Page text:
What if you could take off all those nitty gritty details of running the day to day and automate it? Or maybe let’s try to figure out a way to hire virtual people to be able to delegate those stuff out so that everybody can focus on what they’re good at and what they enjoy doing most.

I think that’s where true success for most lawyers is. Not making the most money, it’s not necessarily having the most, you know, prestigious job. That’s great. Maybe it makes you feel temporarily good. Long term your true happiness and true success is, comes down to doing what you’re good at and what you enjoy doing the most. If you can get yourself to focus on only those things, you’ll be a happy lawyer and a happy person and have a big impact for your law firm.

A lot of these things just basically clean up that those other miscellaneous tasks that you, tasks that you don’t wanna do, so to get you closer to working in your desired zone.

Louis Goodman 17:21
This podcast is just audio, but I’m talking to you on a Zoom call that we’re recording, and I can see that behind you are some awards that are on the wall of your office. I’m wondering if you could tell us what those awards are and what they represent.

Sam Mollaei 17:44
These are awards by Click Funnels. Click Funnels is just a software that helps you create these pages, these website pages to increases your chances of you turning these leads into clients. So, when I got exposed to this tool, I’m like, I’m gonna apply this tool for my law firm to help me sign up more clients. And lo and behold, it started working out. So, I basically took me five years for me to generate a million dollars for my first law firm and the first time I did it, it kind of like opened up my eyes, Ah, this is how it’s done.
So I went and duplicated the same exact process and I did it for my second law firm. Then I repeated it for my third law firm. And then recently also started teaching this to other lawyers and I was able to secure for my fourth time.

So these are basically four different, three different law firms, and the fourth one for a company to be able to generate a million dollars, now multimillion dollars for each of them, applying these concepts and automations and scalable and virtual models in my law firms.

Louis Goodman 18:37
What do you think is the best advice that you’ve ever received?

Sam Mollaei 18:41
Don’t sit on decisions.

Louis Goodman 18:43
Do you provide any coaching to attorneys?

Sam Mollaei 18:48
I did, actually.

Louis Goodman 18:49
How does that work?

Sam Mollaei 18:50
I started three years ago when I started applying these things for myself, and it was the proof of concept for myself. I’m like, Okay, now let me go on a journey to pass this on.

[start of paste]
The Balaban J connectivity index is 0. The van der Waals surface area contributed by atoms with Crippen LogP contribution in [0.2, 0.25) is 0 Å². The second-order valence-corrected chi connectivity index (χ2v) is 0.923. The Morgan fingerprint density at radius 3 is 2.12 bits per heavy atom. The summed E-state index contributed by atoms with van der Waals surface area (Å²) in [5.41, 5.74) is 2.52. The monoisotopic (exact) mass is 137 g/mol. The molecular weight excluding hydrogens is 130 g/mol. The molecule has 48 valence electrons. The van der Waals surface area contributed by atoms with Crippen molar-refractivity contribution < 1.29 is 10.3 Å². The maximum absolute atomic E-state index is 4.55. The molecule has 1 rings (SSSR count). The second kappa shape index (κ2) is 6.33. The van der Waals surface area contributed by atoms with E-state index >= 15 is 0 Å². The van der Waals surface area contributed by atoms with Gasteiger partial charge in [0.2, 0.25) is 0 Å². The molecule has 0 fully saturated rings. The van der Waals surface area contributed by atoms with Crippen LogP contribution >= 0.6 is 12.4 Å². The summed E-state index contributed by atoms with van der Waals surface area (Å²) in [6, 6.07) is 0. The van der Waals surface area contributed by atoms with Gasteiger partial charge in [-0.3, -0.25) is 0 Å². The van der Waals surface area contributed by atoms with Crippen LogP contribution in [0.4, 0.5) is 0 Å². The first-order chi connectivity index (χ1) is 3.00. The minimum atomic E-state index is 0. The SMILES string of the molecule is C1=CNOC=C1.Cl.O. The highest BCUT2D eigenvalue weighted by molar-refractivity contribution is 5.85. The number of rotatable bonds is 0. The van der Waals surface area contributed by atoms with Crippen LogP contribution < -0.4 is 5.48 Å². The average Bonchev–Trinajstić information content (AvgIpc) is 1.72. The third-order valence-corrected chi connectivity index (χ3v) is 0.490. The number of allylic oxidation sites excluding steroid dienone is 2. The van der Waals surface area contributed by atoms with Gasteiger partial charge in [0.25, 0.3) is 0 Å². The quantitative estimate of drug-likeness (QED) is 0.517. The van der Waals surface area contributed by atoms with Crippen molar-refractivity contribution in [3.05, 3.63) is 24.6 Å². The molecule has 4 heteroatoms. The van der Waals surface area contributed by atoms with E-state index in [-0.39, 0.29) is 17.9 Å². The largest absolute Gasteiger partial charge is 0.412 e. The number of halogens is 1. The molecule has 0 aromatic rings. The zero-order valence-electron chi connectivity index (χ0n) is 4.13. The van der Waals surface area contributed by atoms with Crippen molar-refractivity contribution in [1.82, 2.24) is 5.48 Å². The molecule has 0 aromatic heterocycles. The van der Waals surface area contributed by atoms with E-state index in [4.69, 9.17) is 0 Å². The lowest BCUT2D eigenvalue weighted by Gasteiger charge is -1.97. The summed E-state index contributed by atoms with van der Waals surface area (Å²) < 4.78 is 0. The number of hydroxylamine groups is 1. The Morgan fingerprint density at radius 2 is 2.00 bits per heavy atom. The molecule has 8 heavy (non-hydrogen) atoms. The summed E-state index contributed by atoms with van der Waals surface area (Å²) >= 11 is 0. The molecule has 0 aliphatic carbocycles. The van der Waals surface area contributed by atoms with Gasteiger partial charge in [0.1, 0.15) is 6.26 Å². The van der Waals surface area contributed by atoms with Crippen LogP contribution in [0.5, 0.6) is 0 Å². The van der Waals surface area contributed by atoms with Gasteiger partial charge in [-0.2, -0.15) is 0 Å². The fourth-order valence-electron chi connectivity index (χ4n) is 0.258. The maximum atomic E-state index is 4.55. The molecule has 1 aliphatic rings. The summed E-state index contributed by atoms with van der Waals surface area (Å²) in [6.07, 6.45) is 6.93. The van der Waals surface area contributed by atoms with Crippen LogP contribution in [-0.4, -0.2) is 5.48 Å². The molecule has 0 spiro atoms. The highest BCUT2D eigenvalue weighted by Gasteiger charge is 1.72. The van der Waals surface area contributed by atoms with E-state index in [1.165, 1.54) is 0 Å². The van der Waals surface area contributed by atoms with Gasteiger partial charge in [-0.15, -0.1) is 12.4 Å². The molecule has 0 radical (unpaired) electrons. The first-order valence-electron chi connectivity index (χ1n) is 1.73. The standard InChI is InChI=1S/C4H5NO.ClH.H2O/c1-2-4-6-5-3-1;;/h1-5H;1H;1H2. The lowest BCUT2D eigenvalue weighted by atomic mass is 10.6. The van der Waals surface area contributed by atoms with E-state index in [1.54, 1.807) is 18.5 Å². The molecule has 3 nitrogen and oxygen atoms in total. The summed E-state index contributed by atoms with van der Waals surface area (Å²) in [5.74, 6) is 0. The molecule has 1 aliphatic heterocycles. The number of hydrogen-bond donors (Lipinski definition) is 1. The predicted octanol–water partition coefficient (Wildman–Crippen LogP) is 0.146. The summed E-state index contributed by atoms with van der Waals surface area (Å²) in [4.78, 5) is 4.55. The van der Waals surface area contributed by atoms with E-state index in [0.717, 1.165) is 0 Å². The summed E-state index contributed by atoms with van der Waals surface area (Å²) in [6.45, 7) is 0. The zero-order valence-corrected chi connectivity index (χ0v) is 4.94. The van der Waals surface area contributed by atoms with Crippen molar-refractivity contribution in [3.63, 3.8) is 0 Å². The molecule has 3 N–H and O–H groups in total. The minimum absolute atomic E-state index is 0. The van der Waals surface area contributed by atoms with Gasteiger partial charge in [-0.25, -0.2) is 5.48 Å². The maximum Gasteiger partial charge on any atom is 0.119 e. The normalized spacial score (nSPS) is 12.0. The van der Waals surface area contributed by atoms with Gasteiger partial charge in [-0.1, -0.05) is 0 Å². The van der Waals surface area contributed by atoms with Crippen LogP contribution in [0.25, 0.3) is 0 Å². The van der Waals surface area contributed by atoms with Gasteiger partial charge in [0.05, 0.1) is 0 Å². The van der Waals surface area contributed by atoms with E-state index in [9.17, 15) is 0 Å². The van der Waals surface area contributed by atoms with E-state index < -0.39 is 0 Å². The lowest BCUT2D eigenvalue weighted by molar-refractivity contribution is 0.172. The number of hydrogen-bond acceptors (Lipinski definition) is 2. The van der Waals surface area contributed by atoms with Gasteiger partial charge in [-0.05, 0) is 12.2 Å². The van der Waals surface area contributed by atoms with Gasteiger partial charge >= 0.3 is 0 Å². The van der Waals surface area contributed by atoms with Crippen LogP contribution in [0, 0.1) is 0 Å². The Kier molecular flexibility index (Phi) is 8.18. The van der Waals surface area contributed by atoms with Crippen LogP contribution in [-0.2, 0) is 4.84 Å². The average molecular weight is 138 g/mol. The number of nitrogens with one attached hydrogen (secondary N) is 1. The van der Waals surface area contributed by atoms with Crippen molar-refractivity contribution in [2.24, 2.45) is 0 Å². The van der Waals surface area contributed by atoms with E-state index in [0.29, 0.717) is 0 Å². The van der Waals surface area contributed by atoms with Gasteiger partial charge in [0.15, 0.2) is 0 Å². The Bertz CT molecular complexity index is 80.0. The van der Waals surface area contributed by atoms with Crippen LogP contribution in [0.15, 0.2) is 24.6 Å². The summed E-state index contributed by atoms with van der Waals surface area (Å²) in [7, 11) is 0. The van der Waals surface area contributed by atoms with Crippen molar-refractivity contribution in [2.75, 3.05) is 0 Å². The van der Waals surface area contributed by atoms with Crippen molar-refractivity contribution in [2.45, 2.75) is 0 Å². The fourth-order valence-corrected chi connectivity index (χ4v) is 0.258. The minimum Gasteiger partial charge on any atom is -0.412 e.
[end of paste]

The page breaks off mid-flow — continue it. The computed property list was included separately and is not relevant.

Always had a vision to have a tutoring company when I was in high school and college, I had a successful tutoring company and I kind of had to let let it go because I went to college and you know, law school happened.

And then at one point, it was a couple years ago, I wonder, I’m like, like what happened to my tutoring company vision? And I realized, I’m like, wait a minute. For the last couple years I’ve been, I have been tutoring and I’ve just been tutoring lawyers. It’s been doing great. 400 lawyers have joined our program so far across multiple practice types, both transactional and litigation lawyers. And I teach things in principles idea. These are overarching big ideas, big leverages that you, once you learn, then you be to apply it for your specific practice type.

And from this point, and now that I’m three years in, I’ve been able to collect so much data about what works and what doesn’t for specific practice types and anybody that comes in, I just have to have like a 10 minute conversation with you and I could tell you straight up what works for you and what doesn’t. Because not only do I collect a lot of data myself, again, being in tech and all this lead generation, client generation online, but also having all these conversations that not only do I have, but also my team has and feeds that back to me. And then now I talk to other vendors, all that stuff. And I take that all in and I kind of consolidate it and I give it right back to the lawyers. They love it because it’s like very straight to the point, pointed, actionable things that they could do to move the biggest needle for their law firm.

Louis Goodman 20:18